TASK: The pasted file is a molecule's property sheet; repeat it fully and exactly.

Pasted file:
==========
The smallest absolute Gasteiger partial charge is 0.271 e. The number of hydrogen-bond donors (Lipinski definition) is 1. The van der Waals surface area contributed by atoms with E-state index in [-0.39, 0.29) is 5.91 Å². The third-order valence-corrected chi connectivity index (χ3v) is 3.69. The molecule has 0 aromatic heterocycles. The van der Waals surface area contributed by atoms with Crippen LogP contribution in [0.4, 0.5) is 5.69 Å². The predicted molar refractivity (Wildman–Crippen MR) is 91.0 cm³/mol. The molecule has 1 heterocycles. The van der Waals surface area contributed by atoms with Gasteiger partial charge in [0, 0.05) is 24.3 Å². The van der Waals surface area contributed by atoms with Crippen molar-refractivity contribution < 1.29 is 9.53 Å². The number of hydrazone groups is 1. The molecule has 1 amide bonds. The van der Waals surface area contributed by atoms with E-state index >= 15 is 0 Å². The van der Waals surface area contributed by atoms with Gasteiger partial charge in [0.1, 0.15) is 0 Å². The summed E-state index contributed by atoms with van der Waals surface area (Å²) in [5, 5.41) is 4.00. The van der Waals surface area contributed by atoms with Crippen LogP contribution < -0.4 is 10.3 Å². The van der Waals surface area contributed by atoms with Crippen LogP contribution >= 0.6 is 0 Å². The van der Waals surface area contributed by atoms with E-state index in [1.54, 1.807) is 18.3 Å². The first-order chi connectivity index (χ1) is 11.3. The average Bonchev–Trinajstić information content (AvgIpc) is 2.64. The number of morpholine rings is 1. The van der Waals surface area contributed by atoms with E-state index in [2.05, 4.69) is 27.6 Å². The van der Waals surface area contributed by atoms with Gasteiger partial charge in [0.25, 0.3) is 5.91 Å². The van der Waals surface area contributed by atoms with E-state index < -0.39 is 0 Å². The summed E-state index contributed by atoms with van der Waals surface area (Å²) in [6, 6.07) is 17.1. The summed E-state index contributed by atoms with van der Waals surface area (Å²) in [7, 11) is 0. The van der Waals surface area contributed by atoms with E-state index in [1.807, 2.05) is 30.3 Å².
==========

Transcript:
The smallest absolute Gasteiger partial charge is 0.271 e. The number of hydrogen-bond donors (Lipinski definition) is 1. The van der Waals surface area contributed by atoms with E-state index in [-0.39, 0.29) is 5.91 Å². The third-order valence-corrected chi connectivity index (χ3v) is 3.69. The molecule has 0 aromatic heterocycles. The van der Waals surface area contributed by atoms with Crippen LogP contribution in [0.4, 0.5) is 5.69 Å². The predicted molar refractivity (Wildman–Crippen MR) is 91.0 cm³/mol. The molecule has 1 heterocycles. The van der Waals surface area contributed by atoms with Gasteiger partial charge in [0, 0.05) is 24.3 Å². The van der Waals surface area contributed by atoms with Crippen molar-refractivity contribution < 1.29 is 9.53 Å². The number of hydrazone groups is 1. The molecule has 1 amide bonds. The van der Waals surface area contributed by atoms with E-state index >= 15 is 0 Å². The van der Waals surface area contributed by atoms with Gasteiger partial charge in [0.1, 0.15) is 0 Å². The summed E-state index contributed by atoms with van der Waals surface area (Å²) in [5, 5.41) is 4.00. The van der Waals surface area contributed by atoms with Crippen LogP contribution < -0.4 is 10.3 Å². The van der Waals surface area contributed by atoms with Crippen LogP contribution >= 0.6 is 0 Å². The van der Waals surface area contributed by atoms with E-state index in [1.54, 1.807) is 18.3 Å². The first-order chi connectivity index (χ1) is 11.3. The average Bonchev–Trinajstić information content (AvgIpc) is 2.64. The number of morpholine rings is 1. The van der Waals surface area contributed by atoms with E-state index in [2.05, 4.69) is 27.6 Å². The van der Waals surface area contributed by atoms with Gasteiger partial charge in [0.25, 0.3) is 5.91 Å². The van der Waals surface area contributed by atoms with E-state index < -0.39 is 0 Å². The summed E-state index contributed by atoms with van der Waals surface area (Å²) in [6, 6.07) is 17.1. The summed E-state index contributed by atoms with van der Waals surface area (Å²) in [7, 11) is 0. The van der Waals surface area contributed by atoms with E-state index in [1.807, 2.05) is 30.3 Å².